Shares at British multinational investment bank Barclays (LON:BARC) have slipped almost 2% on Monday morning after the London-based firm released an update on its strategy and targets to combat the climate crisis.
Earlier this year, the bank announced it would limit its funding to fossil fuel projects after pressure from investors forced Barclays to realign its portfolio with the climate-conscious impetus of shareholders. The new resolution included a pledge to achieve net zero carbon emissions by 2050.
Monday’s update saw Barclays group chairman Nigel Higgins restating its commitment to ‘help address the climate challenge’ and ‘align all our financing activities with the goals of the Paris Agreement’, although warned that the economic impact of the coronavirus pandemic had ‘not made it easy to progress the work beyond what we indicated in March’.
He added that the bank was still ‘committed to continuous improvement in our response to the climate challenge’, even in the face of significant financial and logistical obstacles.
What are the details of Barclays’ climate pledge?
Barclays today confirmed that it is so far on track to reduce ‘CO2 intensity’ across its portfolio by 30% by 2025, as part of the company’s two-tiered approach to measure its carbon production; ‘CO2 intensity’ being ’emissions per unit of output’ and ‘absolute emissions’ being the more comprehensive unit of measurement.
Higgins outlined why the firm has decided to adopt this unconventional approach:
“[…] Each have their place in tracking the journey to net zero. The most appropriate choice depends on the nature of the portfolio being measured, and how far its carbon intensity has already reduced. Generally speaking, we believe that most portfolios will be best measured primarily using an intensity measure – emissions per unit of output – at least in the earlier stages of decarbonisation. As the linked emissions of a portfolio reduce, we will also start to track an absolute measure, which will of course lead towards net zero”.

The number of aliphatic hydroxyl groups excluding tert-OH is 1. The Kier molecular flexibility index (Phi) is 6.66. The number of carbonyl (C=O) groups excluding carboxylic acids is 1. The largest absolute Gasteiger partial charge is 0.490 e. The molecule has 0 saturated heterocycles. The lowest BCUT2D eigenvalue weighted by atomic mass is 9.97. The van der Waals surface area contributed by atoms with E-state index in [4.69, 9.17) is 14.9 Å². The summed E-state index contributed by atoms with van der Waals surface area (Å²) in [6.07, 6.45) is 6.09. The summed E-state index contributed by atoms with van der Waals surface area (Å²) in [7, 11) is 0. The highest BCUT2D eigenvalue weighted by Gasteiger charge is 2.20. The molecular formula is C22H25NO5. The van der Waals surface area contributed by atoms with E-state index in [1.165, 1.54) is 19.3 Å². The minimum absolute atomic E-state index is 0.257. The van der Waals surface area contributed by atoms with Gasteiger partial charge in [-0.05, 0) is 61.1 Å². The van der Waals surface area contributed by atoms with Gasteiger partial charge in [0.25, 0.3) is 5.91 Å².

“We are now comfortable with the detail of the methodology we have developed to measure the absolute emissions and/or emissions intensity of different types of financing activity,” Higgins added, “although this is likely to continue to evolve and be further refined over time”.
The bank has continued to engage with a ‘number of industry initiatives’ throughout the year as part of its decarbonisation process, including the Two Degrees Investing Initiative’s Paris Agreement Capital Transition Assessment (PACTA) and the Partnership for Carbon Accounting Financials (PCAF). Barclays is also a member of the ‘Financing a Just Transition Alliance’ led by the Grantham Research Institute at the LSE.
It has also committed to ‘acknowledge’ the role that Barclays plays in financing carbon-emitting projects, and has stated it will ‘take a proportion, generally one third, of the emissions linked to Barclays’ financing ‘against’ our own targets’ to ‘account for the underwriting of equity and debt securities, which generally leave Barclays with no residual exposure’.
Regarding the bank’s energy sector, Barclays has adjusted its initial pledge back in March, which will now ‘target a 15% reduction in absolute emissions by 2025, rather than in CO2 intensity’.
Higgins explained that the amendment ‘reflects the fact that the energy sector cannot so easily reduce its emissions intensity (you cannot de-carbonise a barrel of oil), and our energy portfolio has already reduced in intensity, such that only 2% of the fuel mix is now represented by coal’.
What happened with Barclays’ share price?
Shares at Barclays slipped somewhat on the news, down 1.84% to 136.94p at midday on Monday 30/11/2020. The bank has so far enjoyed a positive month overall, with its share price bouncing almost 8% in response to better-than-expected Q3 results released last week.
In the three months to the end of September, Barclays reported a pre-tax profit of £1.1bn – almost double analyst expectations, with income at the corporate and investment bank growing by 24%, while markets income surged by 52%.
During the initial crash during March when the UK government first imposed a series of strict lockdown measures, Barclays shares slid to a mere 80.24p, but have since regained considerable ground since the summer and now seem to be oscillating largely within the realm of 110p to 150p – still a far cry from its annual peak of 192.99p in December 2019, but at least it has weathered the second lockdown with some resilience.
Barclays has a dividend yield of 2.18% and a P/E ratio of 9.76.